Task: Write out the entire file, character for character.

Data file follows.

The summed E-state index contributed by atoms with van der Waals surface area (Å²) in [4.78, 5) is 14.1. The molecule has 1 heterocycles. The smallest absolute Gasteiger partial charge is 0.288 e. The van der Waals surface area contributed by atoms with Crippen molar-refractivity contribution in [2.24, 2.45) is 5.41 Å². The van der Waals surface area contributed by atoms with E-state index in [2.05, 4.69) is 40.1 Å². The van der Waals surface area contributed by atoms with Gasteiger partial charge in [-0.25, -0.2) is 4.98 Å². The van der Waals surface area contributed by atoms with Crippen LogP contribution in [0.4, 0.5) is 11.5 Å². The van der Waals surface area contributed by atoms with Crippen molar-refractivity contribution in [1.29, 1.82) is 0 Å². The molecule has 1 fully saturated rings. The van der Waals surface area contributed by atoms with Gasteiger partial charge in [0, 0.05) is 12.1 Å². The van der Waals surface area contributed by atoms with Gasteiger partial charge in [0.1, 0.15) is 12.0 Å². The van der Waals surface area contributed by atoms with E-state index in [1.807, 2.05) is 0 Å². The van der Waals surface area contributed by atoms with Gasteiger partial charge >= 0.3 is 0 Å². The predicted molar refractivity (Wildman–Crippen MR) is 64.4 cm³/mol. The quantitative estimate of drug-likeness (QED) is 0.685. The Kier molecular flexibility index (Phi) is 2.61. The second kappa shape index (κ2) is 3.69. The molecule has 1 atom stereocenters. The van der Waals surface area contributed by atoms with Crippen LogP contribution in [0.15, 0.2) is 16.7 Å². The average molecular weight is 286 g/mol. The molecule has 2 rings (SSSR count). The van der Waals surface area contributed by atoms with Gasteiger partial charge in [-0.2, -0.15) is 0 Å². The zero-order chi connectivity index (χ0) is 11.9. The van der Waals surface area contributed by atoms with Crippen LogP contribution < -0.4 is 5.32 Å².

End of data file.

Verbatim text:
The summed E-state index contributed by atoms with van der Waals surface area (Å²) in [4.78, 5) is 14.1. The molecule has 1 heterocycles. The smallest absolute Gasteiger partial charge is 0.288 e. The van der Waals surface area contributed by atoms with Crippen molar-refractivity contribution in [2.24, 2.45) is 5.41 Å². The van der Waals surface area contributed by atoms with E-state index in [2.05, 4.69) is 40.1 Å². The van der Waals surface area contributed by atoms with Gasteiger partial charge in [-0.25, -0.2) is 4.98 Å². The van der Waals surface area contributed by atoms with Crippen LogP contribution in [0.4, 0.5) is 11.5 Å². The van der Waals surface area contributed by atoms with Crippen molar-refractivity contribution in [1.29, 1.82) is 0 Å². The molecule has 1 fully saturated rings. The van der Waals surface area contributed by atoms with Gasteiger partial charge in [0, 0.05) is 12.1 Å². The van der Waals surface area contributed by atoms with Gasteiger partial charge in [0.1, 0.15) is 12.0 Å². The van der Waals surface area contributed by atoms with E-state index in [1.807, 2.05) is 0 Å². The van der Waals surface area contributed by atoms with Gasteiger partial charge >= 0.3 is 0 Å². The predicted molar refractivity (Wildman–Crippen MR) is 64.4 cm³/mol. The quantitative estimate of drug-likeness (QED) is 0.685. The Kier molecular flexibility index (Phi) is 2.61. The second kappa shape index (κ2) is 3.69. The molecule has 1 atom stereocenters. The van der Waals surface area contributed by atoms with Crippen LogP contribution in [0.15, 0.2) is 16.7 Å². The average molecular weight is 286 g/mol. The molecule has 2 rings (SSSR count). The van der Waals surface area contributed by atoms with Gasteiger partial charge in [-0.2, -0.15) is 0 Å². The zero-order chi connectivity index (χ0) is 11.9. The van der Waals surface area contributed by atoms with Crippen LogP contribution < -0.4 is 5.32 Å².